WV Department of Environmental Protection Issues Statement About Mysterious White Dust That Snowed Down in Part of the State

The West Virginia Department of Environmental Protection has issued a statement about mysterious white dust that snowed down in the Eastern Panhandle of the state, as well as parts of Virginia, Pennsylvania, and Maryland.

The agency said that while they still do not know what it is, they are not issuing a shelter in place advisory.

Hundreds of people took to social media on Thursday night to post photos and videos of the dust in the air and covering their vehicles.

“West Virginia Department of Environmental Protection (WVDEP) is working with state and local agencies to investigate large amounts of dust across multiple counties in West Virginia’s Eastern Panhandle,” the agency said in a statement.

“The WVDEP received reports late Thursday night about the dust and mobilized inspectors to the area to collect samples and identify potential sources. No obvious sources have been identified at this time,” the agency continued.

The agency continued, “no shelter in place advisories have been issued for this area.”

“We have staff on site who are coordinating with our state and local partners to identify the material and any potential causes,” said WVDEP Division of Air Quality Director Laura Crowder.

The WVDEP said that they are working with the Berkeley County Office of Emergency Services and the state Department of Agriculture to collect additional samples and have them analyzed.

“Samples will also be taken to the West Virginia Geological and Economic Survey in Morgantown to determine if the cause of the dust is related to recent dust storms in the Midwest,” the statement continued. “The West Virginia Department of Agriculture, West Virginia Division of Emergency Management Division (WVEMD) and the Berkeley County Sheriff’s Office are also investigating the situation.”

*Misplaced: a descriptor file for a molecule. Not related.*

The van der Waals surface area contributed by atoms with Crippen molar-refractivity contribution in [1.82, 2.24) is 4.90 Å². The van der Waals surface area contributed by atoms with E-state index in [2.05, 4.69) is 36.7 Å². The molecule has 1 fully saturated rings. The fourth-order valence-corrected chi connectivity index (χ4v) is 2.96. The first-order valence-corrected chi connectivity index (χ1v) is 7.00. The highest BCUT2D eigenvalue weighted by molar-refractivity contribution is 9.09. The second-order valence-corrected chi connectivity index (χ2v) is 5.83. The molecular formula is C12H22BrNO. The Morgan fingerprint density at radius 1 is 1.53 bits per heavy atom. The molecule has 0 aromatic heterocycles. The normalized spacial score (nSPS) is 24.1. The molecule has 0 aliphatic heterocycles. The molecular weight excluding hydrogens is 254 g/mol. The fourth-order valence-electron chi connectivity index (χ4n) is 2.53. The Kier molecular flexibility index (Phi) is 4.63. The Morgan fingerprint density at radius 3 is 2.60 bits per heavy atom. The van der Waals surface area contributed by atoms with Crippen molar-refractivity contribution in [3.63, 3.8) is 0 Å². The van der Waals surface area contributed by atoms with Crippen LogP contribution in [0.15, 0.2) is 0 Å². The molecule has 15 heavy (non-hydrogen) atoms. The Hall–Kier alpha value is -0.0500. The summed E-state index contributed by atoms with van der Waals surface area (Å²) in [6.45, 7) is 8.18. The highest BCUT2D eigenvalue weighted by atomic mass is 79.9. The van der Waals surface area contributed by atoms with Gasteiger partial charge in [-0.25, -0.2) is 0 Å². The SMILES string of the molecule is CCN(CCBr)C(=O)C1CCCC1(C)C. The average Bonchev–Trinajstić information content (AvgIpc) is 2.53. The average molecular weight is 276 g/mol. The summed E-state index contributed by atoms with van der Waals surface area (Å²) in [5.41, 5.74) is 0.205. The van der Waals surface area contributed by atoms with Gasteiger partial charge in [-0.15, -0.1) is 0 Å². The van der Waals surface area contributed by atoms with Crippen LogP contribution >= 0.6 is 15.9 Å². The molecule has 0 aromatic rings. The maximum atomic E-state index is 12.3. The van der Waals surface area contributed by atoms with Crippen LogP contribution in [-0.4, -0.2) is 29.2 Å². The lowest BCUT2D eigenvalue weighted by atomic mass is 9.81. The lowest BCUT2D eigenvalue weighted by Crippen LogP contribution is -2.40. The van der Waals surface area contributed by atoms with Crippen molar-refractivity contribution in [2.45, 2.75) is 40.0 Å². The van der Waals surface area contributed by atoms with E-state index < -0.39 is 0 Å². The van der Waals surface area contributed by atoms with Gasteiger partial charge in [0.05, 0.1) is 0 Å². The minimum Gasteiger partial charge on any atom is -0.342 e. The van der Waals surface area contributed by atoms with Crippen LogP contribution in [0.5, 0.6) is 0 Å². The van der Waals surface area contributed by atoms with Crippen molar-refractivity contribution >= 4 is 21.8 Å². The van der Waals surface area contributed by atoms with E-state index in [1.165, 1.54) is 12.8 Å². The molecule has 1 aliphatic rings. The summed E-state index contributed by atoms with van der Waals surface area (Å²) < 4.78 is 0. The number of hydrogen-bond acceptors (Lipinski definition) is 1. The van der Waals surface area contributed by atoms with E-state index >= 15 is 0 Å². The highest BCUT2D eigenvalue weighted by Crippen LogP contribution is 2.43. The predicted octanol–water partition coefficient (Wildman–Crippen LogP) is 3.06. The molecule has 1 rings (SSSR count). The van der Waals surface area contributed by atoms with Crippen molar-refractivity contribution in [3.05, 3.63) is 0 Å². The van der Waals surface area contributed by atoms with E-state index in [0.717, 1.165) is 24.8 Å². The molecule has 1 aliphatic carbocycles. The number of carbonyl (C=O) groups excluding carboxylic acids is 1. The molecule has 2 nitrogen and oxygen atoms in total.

A Facebook page that tracks emergencies in the Panhandle, Eastern Panhandle Working Fires, was early to post about the dust.

“Call 911!! Per The WV Dept of Environmental Protection, they have requested that anybody experiencing these issues call 911 immediately and have their local fire department respond. They also advise to shut doors and windows and avoid outdoors at this time as a common sense approach until it can be identified,” a post on the page read.

Dozens of people posted photos and videos in the comments.

In a later post, the page stated, “EPWF is an informational venue. While we may not agree with the DEPs assessment to call 911 to have local FDs respond; it is, in fact, the requested action by the governing agency responsible. We are just passing that information on. If you believe WV DEP response was inadequate or overkill, please contact them directly.”

Jefferson County, WV Homeland Security, and Emergency Management posted that “our office has been following the reports of the dust seen throughout the Eastern Panhandle of WV. The attached post from one of the meteorologists connected with a TV station in WV seems to be able to provide some knowledgeable insight into the observations. We will be following up with further information from the State as it becomes available.”